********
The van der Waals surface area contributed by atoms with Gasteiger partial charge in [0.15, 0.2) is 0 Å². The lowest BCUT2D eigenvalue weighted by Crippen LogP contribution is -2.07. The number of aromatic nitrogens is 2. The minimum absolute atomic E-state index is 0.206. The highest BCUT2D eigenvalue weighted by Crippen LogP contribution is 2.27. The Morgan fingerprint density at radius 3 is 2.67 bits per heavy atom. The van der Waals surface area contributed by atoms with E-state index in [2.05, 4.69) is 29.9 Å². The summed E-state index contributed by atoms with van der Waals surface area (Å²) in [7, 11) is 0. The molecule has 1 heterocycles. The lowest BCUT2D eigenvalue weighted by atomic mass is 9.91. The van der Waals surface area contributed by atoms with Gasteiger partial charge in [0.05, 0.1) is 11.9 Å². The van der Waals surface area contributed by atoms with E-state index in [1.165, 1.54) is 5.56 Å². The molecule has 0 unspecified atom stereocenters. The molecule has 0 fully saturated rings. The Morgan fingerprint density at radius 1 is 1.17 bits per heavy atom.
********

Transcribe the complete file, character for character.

The van der Waals surface area contributed by atoms with Gasteiger partial charge in [0.15, 0.2) is 0 Å². The lowest BCUT2D eigenvalue weighted by Crippen LogP contribution is -2.07. The number of aromatic nitrogens is 2. The minimum absolute atomic E-state index is 0.206. The highest BCUT2D eigenvalue weighted by Crippen LogP contribution is 2.27. The Morgan fingerprint density at radius 3 is 2.67 bits per heavy atom. The van der Waals surface area contributed by atoms with E-state index in [2.05, 4.69) is 29.9 Å². The summed E-state index contributed by atoms with van der Waals surface area (Å²) in [7, 11) is 0. The molecule has 1 heterocycles. The lowest BCUT2D eigenvalue weighted by atomic mass is 9.91. The van der Waals surface area contributed by atoms with Gasteiger partial charge in [0.05, 0.1) is 11.9 Å². The van der Waals surface area contributed by atoms with E-state index in [1.165, 1.54) is 5.56 Å². The molecule has 0 unspecified atom stereocenters. The molecule has 0 fully saturated rings. The Morgan fingerprint density at radius 1 is 1.17 bits per heavy atom.